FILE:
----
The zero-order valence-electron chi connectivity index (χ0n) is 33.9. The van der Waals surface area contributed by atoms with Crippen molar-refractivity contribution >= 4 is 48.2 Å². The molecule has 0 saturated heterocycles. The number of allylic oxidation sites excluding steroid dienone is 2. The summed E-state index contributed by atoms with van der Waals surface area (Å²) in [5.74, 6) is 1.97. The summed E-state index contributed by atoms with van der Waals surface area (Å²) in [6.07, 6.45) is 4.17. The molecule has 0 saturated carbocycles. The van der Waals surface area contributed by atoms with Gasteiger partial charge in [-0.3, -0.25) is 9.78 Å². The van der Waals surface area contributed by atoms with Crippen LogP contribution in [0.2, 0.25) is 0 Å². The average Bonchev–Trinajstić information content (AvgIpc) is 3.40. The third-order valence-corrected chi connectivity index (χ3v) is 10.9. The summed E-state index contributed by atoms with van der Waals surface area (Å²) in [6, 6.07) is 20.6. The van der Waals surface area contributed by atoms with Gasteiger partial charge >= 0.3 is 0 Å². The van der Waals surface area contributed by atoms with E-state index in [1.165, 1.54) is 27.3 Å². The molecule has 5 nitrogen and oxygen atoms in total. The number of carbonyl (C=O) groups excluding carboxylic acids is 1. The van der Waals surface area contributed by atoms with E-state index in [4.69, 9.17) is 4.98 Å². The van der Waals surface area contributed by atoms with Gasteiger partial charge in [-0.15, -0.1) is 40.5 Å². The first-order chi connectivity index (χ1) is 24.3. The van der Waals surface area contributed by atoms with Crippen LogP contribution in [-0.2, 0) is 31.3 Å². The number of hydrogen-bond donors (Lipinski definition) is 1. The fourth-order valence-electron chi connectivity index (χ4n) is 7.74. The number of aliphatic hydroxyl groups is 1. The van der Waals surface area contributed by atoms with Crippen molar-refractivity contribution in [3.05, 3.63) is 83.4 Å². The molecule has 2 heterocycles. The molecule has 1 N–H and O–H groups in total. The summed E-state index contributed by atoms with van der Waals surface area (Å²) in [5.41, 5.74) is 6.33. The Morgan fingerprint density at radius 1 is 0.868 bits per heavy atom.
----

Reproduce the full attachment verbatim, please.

The zero-order valence-electron chi connectivity index (χ0n) is 33.9. The van der Waals surface area contributed by atoms with Crippen molar-refractivity contribution >= 4 is 48.2 Å². The molecule has 0 saturated heterocycles. The number of allylic oxidation sites excluding steroid dienone is 2. The summed E-state index contributed by atoms with van der Waals surface area (Å²) in [5.74, 6) is 1.97. The summed E-state index contributed by atoms with van der Waals surface area (Å²) in [6.07, 6.45) is 4.17. The molecule has 0 saturated carbocycles. The van der Waals surface area contributed by atoms with Gasteiger partial charge in [-0.3, -0.25) is 9.78 Å². The van der Waals surface area contributed by atoms with Crippen LogP contribution in [0.2, 0.25) is 0 Å². The average Bonchev–Trinajstić information content (AvgIpc) is 3.40. The third-order valence-corrected chi connectivity index (χ3v) is 10.9. The summed E-state index contributed by atoms with van der Waals surface area (Å²) in [6, 6.07) is 20.6. The van der Waals surface area contributed by atoms with Gasteiger partial charge >= 0.3 is 0 Å². The van der Waals surface area contributed by atoms with E-state index in [1.165, 1.54) is 27.3 Å². The molecule has 5 nitrogen and oxygen atoms in total. The number of carbonyl (C=O) groups excluding carboxylic acids is 1. The van der Waals surface area contributed by atoms with E-state index in [4.69, 9.17) is 4.98 Å². The van der Waals surface area contributed by atoms with Gasteiger partial charge in [-0.15, -0.1) is 40.5 Å². The first-order chi connectivity index (χ1) is 24.3. The van der Waals surface area contributed by atoms with Crippen LogP contribution in [-0.2, 0) is 31.3 Å². The number of hydrogen-bond donors (Lipinski definition) is 1. The fourth-order valence-electron chi connectivity index (χ4n) is 7.74. The number of aliphatic hydroxyl groups is 1. The van der Waals surface area contributed by atoms with Crippen molar-refractivity contribution in [3.05, 3.63) is 83.4 Å². The molecule has 2 heterocycles. The molecule has 1 N–H and O–H groups in total. The summed E-state index contributed by atoms with van der Waals surface area (Å²) in [5.41, 5.74) is 6.33. The Morgan fingerprint density at radius 1 is 0.868 bits per heavy atom.